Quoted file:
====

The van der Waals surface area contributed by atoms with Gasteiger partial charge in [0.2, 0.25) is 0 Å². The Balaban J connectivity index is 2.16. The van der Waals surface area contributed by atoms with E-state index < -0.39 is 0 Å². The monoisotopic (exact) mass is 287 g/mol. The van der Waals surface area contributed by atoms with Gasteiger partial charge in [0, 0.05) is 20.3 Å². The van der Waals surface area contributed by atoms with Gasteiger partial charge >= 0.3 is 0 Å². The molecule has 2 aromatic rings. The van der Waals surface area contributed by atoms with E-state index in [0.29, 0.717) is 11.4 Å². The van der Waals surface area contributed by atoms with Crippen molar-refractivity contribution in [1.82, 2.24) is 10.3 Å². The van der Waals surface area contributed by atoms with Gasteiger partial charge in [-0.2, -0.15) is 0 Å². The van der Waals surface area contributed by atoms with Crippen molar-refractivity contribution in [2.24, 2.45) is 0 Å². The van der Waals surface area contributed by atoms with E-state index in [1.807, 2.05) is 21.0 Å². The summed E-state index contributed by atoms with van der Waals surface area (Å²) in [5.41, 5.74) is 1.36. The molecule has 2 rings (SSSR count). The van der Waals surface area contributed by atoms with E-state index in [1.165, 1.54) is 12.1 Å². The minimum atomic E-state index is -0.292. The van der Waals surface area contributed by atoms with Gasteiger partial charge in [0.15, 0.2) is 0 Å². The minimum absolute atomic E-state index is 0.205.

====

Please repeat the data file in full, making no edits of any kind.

The van der Waals surface area contributed by atoms with Gasteiger partial charge in [0.2, 0.25) is 0 Å². The Balaban J connectivity index is 2.16. The van der Waals surface area contributed by atoms with E-state index < -0.39 is 0 Å². The monoisotopic (exact) mass is 287 g/mol. The van der Waals surface area contributed by atoms with Gasteiger partial charge in [0, 0.05) is 20.3 Å². The van der Waals surface area contributed by atoms with Gasteiger partial charge >= 0.3 is 0 Å². The molecule has 2 aromatic rings. The van der Waals surface area contributed by atoms with E-state index in [0.29, 0.717) is 11.4 Å². The van der Waals surface area contributed by atoms with Crippen molar-refractivity contribution in [1.82, 2.24) is 10.3 Å². The van der Waals surface area contributed by atoms with Gasteiger partial charge in [-0.2, -0.15) is 0 Å². The van der Waals surface area contributed by atoms with Crippen molar-refractivity contribution in [2.24, 2.45) is 0 Å². The van der Waals surface area contributed by atoms with E-state index in [1.807, 2.05) is 21.0 Å². The summed E-state index contributed by atoms with van der Waals surface area (Å²) in [5.41, 5.74) is 1.36. The molecule has 2 rings (SSSR count). The van der Waals surface area contributed by atoms with E-state index in [1.165, 1.54) is 12.1 Å². The minimum atomic E-state index is -0.292. The van der Waals surface area contributed by atoms with Gasteiger partial charge in [0.15, 0.2) is 0 Å². The minimum absolute atomic E-state index is 0.205.